pepper is a seasoning produced from the
fermented, dried, unripe red berries, called peppercorn, of the
plant Piper nigrum.
The same peppercorn, when unripe green, can be dried, or preserved in brine
or vinegar, to make
green peppercorn; or when ripe, dried and dehusked to make white peppercorn, for
is one of the most common spices in European cuisine and its descendants, having
been known and prized since antiquity for its flavor and its use as a preservative. The spiciness
of black pepper is due to the chemicalpiperine. Ground black peppercorn,
usually referred to simply as "pepper", may be found on nearly every dinner table
in some parts of the world, accompanied by its constant companion salt.
pepper differs only in being prepared from the ripe fruits. These, after collection,
are kept in the house three days and then bruised and washed in a basket with
the hand until the stalks and pulpy matter are removed, after which the seeds
are dried. It is, however, sometimes prepared from the dried black pepper by removing
the dark outer layer. It is less pungent than the black but possesses a finer
is commonly believed that, during the Middle Ages, pepper was used
to conceal the taste of partially rotten meat. There is, however, no evidence
to support this claim. Pepper was traded by Arabs during the Middle Ages in
the profitable Indian Ocean spice trade.
It was so valuable that it was often used as collateral or even currency.
Its exorbitant price during the middle ages was one of the inducements which led
the Portuguese to seek a sea-route to India. In the late 15th century, Portugal took
over the Indian Ocean trade, including pepper, due to the Treaty of Tordesillas
with Spain and a separate treaty with
the sultan of Ternate. The trade later became
dominated by the Dutch in the 17th century.
Today, pepper accounts for one fourth of the world's spice trade.
In southwestern India, where the pepper plant grows
wild, it is found in rich, moist, leafy soil, in narrow valleys, propagating itself
by running along the ground and giving off roots into the soil. The native method of cultivation
is to tie up the end of the vines to the neighboring trees at distances of at
least 6 feet, especially to those having a rough bark, in order that the roots
may easily attach themselves to the surface. The underwood is then cleared away,
leaving only sufficient trees to provide shade and permit free ventilation. The
roots are covered in leaves and manure, and the shoots are trimmed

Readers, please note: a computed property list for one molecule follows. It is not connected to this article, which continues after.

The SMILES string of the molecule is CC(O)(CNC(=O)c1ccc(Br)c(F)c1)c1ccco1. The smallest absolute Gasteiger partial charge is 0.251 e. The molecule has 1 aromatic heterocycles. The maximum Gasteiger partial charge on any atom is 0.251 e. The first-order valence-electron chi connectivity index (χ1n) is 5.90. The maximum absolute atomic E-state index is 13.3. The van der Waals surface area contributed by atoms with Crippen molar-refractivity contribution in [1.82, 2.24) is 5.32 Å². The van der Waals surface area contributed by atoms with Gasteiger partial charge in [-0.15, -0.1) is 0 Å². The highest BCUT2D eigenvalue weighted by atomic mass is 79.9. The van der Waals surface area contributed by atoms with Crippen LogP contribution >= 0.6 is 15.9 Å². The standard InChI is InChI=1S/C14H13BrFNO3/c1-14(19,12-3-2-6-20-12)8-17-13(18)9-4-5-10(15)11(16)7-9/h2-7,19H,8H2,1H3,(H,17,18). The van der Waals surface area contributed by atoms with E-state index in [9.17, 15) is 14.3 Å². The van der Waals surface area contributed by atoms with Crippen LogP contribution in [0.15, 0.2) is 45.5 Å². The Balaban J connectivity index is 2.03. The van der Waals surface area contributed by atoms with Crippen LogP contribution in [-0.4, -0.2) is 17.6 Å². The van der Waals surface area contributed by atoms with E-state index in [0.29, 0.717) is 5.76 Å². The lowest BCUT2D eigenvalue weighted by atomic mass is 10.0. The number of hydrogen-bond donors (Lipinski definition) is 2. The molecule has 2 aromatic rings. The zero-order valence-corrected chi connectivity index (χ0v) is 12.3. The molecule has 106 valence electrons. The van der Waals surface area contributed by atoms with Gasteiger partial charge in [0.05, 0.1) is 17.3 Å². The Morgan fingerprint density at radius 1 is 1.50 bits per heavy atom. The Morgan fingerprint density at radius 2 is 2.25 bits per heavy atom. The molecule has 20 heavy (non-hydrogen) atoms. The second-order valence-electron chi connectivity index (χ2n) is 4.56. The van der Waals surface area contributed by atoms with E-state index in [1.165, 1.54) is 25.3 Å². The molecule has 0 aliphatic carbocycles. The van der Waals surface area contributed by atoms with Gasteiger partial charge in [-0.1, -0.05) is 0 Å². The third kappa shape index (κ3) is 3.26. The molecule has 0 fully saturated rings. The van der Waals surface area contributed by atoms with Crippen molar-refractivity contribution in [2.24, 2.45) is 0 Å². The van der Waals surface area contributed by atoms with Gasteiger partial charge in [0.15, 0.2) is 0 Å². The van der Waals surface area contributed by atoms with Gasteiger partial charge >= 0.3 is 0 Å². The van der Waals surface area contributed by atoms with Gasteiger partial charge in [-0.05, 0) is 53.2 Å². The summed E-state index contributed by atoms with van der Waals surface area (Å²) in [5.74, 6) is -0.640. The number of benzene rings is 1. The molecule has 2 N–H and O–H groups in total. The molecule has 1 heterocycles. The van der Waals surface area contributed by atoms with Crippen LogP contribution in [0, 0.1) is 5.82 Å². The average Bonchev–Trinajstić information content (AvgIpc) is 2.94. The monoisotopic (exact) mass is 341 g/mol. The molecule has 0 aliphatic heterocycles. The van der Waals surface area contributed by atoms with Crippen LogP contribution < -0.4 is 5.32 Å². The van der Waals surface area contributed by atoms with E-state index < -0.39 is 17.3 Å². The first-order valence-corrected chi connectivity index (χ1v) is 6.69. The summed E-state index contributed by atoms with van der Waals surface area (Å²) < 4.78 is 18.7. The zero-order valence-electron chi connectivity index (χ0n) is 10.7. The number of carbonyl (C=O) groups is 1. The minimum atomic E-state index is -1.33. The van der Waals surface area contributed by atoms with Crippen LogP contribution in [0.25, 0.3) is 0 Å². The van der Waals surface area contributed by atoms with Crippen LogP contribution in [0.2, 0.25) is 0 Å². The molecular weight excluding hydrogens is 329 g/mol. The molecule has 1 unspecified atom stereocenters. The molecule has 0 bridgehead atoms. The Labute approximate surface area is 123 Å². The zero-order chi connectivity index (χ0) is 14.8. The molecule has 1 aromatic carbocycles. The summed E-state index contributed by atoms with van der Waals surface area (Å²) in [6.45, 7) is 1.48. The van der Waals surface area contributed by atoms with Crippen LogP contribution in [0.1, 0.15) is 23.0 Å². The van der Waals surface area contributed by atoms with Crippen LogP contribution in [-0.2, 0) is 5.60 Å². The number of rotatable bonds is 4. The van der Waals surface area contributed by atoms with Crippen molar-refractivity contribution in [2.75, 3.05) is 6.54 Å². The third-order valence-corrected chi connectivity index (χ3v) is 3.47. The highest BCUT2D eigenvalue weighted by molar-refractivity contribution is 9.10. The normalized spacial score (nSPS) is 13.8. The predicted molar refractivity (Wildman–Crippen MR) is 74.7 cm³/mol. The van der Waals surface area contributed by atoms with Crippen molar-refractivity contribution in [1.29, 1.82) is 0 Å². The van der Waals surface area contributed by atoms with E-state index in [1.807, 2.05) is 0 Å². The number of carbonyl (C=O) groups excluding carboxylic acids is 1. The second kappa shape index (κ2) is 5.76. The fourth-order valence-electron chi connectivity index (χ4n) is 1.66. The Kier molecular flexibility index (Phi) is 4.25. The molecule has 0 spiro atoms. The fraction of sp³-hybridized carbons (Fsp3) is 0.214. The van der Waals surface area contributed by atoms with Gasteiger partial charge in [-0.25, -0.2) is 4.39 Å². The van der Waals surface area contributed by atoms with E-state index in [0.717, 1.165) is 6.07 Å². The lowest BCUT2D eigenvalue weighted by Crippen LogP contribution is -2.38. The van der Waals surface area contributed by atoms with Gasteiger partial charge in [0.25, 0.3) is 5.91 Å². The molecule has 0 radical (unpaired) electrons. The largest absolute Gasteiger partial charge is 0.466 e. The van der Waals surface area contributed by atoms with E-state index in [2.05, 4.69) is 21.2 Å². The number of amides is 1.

twice a year.
places where pepper does not grow wild, ground is selected which permits of free
drainage, but which is not too dry nor liable to flooding, and cuttings are planted
at about a foot from the trees either in the rainy season in June or in the dry
season in February. Sometimes several cuttings about 18 inches long are placed in a basket
and buried at the root of the tree, the cuttings being made to slope towards the
trunk. In October or November the young plants are covered with a mixture of leaves
and cow dung. On dry soils the young plants require watering every other day during
the dry season for the first three years. The plants bear fruit in the fourth
or fifth year, and if raised from cuttings are fruitful for seven years. The pepper
from plants raised from cuttings is said to be superior in quantity and quality,
so this method is most frequently adopted.
Sumatra the ground
is cleared, ploughed, and sown with rice. Cuttings of the vine are planted
in September, 5 feet apart each way, together with a sapling of quick growth and
rough bark. The plants are now left for twelve or eighteen months and then entirely
buried, except a small piece of bent stem, whence new shoots arise, three or four
of which are allowed to climb the tree near which they are planted. These shoots
generally yield flowers and fruits the next year. Two crops are collected every
year, the principal one being in December and January and the other in July and
August, the latter yielding pepper of inferior quality and in less quantity.
or three varieties of the pepper plant are cultivated; the one yielding the best
kinds has broadly ovate leaves, five to seven in number, nerved and stalked. The
flower-spikes are opposite the leaves, stalked and from 3 to 6 inches long; the
fruits are sessile and fleshy. A single stem will bear from twenty to thirty of
these spikes. The harvest begins as soon as one or two berries at the base of
the spikes begin to turn red, and before the fruit is mature, but when full grown
and still hard; if allowed to ripen, the berries lose pungency, and ultimately
fall off and are lost. The spikes are collected in bags or baskets and dried in
the sun. When dry the pepper is put into bags containing from 64 to 128 pounds.